Classic franchises are a bit like children in an old country village. (Yes, this is going somewhere). One day there’s an abundance of them, vying for more attention but never getting it - and then the next, they’re gone. Grown up, forgotten, left for the big city. Suddenly, the old country village is in a spot of trouble; without children, it has no future; without them, it will not survive.
And so, the remaining children are treated like gold, because now the village finally realises their true value. Awwww. Anyway. There aren’t too many classic franchises left in the games industry, and it’s growing harder and harder to create one from scratch.. Most have already been revived, but for every Ninja Gaiden there’s a Shinobi. Which probably explains why Sega is being so clever with the Shining series. Not only has it teased us about a new PS2 Shining Force game, due in 2005, but it has also gone and remade the original Mega Drive game for the GBA. And, judging by the treatment it has received, this is one child that won’t be leaving the village. (Enough! - Ed).
May the force be with you
Shining Force wasn’t the first game in its series (that claim belongs to dungeon-romp Shining in the Darkness) but most fans will agree it was the one that stole our hearts. It took the story-driven, town-roaming antics of the Final Fantasy series and merged it with a compelling chess-like battle system. It pioneered the strategy RPG genre - yet, ironically, most subsequent SRPGs have failed to replicate its charm. That fact is only re-enforced by this GBA remake which, despite some welcome additions, is all but identical to the original game.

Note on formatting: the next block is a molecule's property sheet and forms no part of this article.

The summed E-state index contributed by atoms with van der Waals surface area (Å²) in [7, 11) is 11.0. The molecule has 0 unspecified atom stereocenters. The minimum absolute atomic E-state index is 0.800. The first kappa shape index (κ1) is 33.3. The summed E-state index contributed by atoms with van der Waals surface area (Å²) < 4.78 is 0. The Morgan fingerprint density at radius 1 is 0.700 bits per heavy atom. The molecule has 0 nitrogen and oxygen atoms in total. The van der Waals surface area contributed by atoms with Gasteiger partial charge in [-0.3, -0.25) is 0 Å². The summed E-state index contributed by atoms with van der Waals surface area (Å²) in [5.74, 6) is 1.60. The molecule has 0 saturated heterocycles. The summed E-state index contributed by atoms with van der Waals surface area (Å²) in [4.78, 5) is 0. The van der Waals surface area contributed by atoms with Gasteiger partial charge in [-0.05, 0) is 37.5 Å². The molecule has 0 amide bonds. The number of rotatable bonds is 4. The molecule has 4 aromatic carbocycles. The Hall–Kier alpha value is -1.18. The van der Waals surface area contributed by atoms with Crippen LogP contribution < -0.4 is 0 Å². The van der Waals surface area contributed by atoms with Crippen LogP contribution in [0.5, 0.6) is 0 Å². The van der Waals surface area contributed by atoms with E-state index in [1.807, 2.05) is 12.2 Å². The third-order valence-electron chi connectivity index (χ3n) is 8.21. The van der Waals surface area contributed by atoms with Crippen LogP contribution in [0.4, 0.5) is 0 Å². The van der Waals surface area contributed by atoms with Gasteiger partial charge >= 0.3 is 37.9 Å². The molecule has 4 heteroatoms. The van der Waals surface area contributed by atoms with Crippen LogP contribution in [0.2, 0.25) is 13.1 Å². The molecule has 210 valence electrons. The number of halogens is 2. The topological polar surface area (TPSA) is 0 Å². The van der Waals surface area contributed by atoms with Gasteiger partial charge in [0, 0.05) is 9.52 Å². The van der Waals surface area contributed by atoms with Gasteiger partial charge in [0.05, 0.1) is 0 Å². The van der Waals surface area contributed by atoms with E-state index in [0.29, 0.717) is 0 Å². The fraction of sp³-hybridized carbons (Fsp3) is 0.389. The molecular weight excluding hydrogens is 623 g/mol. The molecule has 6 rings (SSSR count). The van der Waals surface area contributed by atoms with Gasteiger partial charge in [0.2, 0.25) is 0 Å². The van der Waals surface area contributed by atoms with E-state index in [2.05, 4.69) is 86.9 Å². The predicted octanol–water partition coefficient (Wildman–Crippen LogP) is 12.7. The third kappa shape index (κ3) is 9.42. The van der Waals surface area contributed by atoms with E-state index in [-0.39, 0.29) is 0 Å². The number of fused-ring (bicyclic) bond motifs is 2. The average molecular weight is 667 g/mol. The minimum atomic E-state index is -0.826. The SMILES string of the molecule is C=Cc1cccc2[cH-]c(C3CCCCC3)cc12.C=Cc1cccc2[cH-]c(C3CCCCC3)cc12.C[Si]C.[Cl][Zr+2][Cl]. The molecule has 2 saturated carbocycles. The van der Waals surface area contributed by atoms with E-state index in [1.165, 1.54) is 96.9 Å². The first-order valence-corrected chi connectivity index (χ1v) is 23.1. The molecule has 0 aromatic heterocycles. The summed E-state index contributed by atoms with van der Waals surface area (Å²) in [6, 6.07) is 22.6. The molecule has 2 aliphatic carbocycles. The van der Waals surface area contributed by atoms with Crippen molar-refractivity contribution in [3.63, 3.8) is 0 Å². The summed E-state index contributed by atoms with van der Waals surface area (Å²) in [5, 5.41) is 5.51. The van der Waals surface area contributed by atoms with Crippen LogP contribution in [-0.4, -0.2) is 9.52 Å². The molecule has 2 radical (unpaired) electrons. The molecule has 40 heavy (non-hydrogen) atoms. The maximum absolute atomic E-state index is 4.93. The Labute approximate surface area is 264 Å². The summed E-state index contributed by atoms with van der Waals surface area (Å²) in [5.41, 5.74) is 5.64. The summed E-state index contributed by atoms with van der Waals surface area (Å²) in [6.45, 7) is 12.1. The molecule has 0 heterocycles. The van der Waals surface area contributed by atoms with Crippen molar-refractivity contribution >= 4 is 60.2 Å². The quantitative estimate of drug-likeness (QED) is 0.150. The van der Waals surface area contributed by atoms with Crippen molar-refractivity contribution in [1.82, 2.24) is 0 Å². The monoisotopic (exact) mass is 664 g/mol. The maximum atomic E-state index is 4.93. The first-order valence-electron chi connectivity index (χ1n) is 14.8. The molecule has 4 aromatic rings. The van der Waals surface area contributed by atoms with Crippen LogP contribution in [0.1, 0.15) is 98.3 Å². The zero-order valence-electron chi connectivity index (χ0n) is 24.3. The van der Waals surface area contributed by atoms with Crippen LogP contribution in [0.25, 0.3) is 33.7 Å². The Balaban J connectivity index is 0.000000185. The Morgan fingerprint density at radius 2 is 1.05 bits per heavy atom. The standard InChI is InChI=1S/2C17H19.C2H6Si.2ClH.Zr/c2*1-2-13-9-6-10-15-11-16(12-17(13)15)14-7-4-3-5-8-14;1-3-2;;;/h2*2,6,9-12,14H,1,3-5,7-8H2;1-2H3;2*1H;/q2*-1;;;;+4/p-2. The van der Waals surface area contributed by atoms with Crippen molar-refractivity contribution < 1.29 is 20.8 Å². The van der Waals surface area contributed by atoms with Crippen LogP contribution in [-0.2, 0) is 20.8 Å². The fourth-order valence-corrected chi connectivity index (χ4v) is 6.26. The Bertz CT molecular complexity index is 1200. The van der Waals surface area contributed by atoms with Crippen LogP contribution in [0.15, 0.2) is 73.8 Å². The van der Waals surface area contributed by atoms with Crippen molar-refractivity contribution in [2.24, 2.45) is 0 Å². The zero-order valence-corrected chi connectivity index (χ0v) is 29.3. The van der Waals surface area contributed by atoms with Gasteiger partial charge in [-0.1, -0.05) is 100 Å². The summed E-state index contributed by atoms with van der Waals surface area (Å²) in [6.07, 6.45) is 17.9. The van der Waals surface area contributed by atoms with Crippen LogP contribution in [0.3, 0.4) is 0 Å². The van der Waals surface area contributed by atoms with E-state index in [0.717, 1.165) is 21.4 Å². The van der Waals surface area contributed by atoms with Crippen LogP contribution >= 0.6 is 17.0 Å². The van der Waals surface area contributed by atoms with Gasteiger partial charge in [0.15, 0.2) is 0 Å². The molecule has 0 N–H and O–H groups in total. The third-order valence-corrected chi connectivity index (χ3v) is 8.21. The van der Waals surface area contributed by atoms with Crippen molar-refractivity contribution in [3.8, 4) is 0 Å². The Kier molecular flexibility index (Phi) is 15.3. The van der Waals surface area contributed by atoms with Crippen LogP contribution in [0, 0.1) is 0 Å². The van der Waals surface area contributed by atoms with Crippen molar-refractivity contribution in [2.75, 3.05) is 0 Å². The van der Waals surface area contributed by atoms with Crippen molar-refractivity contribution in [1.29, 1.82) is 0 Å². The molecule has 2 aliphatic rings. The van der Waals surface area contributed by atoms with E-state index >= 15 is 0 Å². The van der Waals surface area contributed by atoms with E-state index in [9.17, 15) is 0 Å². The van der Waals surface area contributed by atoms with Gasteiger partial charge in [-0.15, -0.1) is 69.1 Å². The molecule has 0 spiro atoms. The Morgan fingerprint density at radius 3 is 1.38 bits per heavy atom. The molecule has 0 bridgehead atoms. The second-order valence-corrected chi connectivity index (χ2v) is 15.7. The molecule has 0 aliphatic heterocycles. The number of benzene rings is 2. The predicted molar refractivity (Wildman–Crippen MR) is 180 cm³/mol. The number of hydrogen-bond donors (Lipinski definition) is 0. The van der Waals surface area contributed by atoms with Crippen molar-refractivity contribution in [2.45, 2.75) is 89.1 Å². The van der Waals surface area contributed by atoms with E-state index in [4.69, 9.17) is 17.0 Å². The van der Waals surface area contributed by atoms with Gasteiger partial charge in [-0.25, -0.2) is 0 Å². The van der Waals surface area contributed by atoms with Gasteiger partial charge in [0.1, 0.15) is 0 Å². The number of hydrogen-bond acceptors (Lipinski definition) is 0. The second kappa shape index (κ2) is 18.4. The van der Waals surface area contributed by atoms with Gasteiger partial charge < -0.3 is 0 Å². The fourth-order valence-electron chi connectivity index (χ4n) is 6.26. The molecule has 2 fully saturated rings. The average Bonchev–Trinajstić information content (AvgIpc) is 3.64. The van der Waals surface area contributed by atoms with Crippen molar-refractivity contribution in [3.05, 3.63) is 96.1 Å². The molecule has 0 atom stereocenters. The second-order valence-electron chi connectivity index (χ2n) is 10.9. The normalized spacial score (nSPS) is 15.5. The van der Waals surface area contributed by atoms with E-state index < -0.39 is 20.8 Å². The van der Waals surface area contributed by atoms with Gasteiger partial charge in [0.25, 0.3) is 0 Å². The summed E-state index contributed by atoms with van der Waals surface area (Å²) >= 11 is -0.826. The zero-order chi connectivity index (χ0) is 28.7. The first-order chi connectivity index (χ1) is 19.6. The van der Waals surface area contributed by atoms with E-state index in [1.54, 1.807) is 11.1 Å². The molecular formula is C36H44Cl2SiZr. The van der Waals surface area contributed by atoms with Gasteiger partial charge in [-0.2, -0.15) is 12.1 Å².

Resurrection of the Dark Dragon is a very simple game at heart. You play Max, a young warrior who suffers from amnesia. He has been living in the town of Guardiana, the head of the Guardiana empire, having been taken in by its king. His past is shrouded in mystery (well, what did you expect?) and before long he is made leader of the Shining Force army, swept up in a battle against the warlike Runefaust empire … and maybe something greater. As with any good RPG, the plot in Shining Force is strong, but what really makes it stand out are the assortment of characters involved, and the way their plight is magnified by the epic nature of the battles. It’s the wonderful balance between town-roaming and combat that made the original a classic, and that stands for this version too.
A force to be reckoned with
The game’s structure is quaintly straightforward, but satisfying nonetheless. Broken into eight chapters, it basically follows a town-battle-town-battle system, whereby you further the story and recruit allies in explorable towns, and then, erm, engage in battle.
The latter aspect of gameplay is at the heart of Shining Force, and it’s best described as a kind of freeform, fantasy chess. Early on the game, you’ll only have a handful of characters to fight with, starting off with two basic warrior classes, a wizard and healer. However, as you progress, up to 12 allies can be taken to battle at any one time, from an eventual selection of over 30 (if you can find them all, that is).
Generally speaking, a battle has the Shining Force grouped at one end of a large area, and various enemies scattered over the rest of it, often with a leader or boss enemy at the far end. Both enemies and allies can only move a certain number of spaces on the battle area (depending on terrain type and stats) and can only perform one action per turn. Mainly, it’s just a case of defeating all the enemies - though in some instances defeating a specific enemy will also end the battle.
Late Bird Catches The Flak